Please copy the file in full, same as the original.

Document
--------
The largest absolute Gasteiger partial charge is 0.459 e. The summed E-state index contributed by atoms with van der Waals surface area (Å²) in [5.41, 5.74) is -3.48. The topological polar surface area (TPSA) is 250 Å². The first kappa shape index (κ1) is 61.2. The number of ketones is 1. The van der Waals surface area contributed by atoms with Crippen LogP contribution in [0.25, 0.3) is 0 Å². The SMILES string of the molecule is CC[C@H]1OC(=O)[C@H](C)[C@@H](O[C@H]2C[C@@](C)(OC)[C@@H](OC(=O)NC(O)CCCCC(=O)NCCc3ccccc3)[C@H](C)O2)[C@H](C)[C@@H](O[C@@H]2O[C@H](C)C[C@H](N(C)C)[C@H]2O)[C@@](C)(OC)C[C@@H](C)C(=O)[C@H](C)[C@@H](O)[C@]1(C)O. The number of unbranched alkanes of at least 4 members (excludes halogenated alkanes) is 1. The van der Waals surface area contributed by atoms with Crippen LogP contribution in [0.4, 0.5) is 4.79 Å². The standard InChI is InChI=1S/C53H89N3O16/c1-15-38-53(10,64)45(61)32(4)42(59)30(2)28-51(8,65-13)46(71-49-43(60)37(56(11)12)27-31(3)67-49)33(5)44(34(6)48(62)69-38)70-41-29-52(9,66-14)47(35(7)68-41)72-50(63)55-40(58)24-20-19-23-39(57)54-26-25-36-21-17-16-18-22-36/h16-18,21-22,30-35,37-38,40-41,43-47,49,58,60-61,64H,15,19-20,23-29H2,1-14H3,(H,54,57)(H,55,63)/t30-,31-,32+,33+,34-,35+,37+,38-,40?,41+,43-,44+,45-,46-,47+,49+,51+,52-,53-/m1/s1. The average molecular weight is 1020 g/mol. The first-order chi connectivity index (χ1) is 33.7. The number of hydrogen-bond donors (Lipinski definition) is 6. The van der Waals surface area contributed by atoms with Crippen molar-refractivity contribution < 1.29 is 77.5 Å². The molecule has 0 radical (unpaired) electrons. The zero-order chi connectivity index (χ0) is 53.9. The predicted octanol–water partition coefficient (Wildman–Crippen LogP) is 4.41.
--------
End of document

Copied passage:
The largest absolute Gasteiger partial charge is 0.459 e. The summed E-state index contributed by atoms with van der Waals surface area (Å²) in [5.41, 5.74) is -3.48. The topological polar surface area (TPSA) is 250 Å². The first kappa shape index (κ1) is 61.2. The number of ketones is 1. The van der Waals surface area contributed by atoms with Crippen LogP contribution in [0.25, 0.3) is 0 Å². The SMILES string of the molecule is CC[C@H]1OC(=O)[C@H](C)[C@@H](O[C@H]2C[C@@](C)(OC)[C@@H](OC(=O)NC(O)CCCCC(=O)NCCc3ccccc3)[C@H](C)O2)[C@H](C)[C@@H](O[C@@H]2O[C@H](C)C[C@H](N(C)C)[C@H]2O)[C@@](C)(OC)C[C@@H](C)C(=O)[C@H](C)[C@@H](O)[C@]1(C)O. The number of unbranched alkanes of at least 4 members (excludes halogenated alkanes) is 1. The van der Waals surface area contributed by atoms with Crippen LogP contribution in [0.4, 0.5) is 4.79 Å². The standard InChI is InChI=1S/C53H89N3O16/c1-15-38-53(10,64)45(61)32(4)42(59)30(2)28-51(8,65-13)46(71-49-43(60)37(56(11)12)27-31(3)67-49)33(5)44(34(6)48(62)69-38)70-41-29-52(9,66-14)47(35(7)68-41)72-50(63)55-40(58)24-20-19-23-39(57)54-26-25-36-21-17-16-18-22-36/h16-18,21-22,30-35,37-38,40-41,43-47,49,58,60-61,64H,15,19-20,23-29H2,1-14H3,(H,54,57)(H,55,63)/t30-,31-,32+,33+,34-,35+,37+,38-,40?,41+,43-,44+,45-,46-,47+,49+,51+,52-,53-/m1/s1. The average molecular weight is 1020 g/mol. The first-order chi connectivity index (χ1) is 33.7. The number of hydrogen-bond donors (Lipinski definition) is 6. The van der Waals surface area contributed by atoms with Crippen molar-refractivity contribution < 1.29 is 77.5 Å². The molecule has 0 radical (unpaired) electrons. The zero-order chi connectivity index (χ0) is 53.9. The predicted octanol–water partition coefficient (Wildman–Crippen LogP) is 4.41.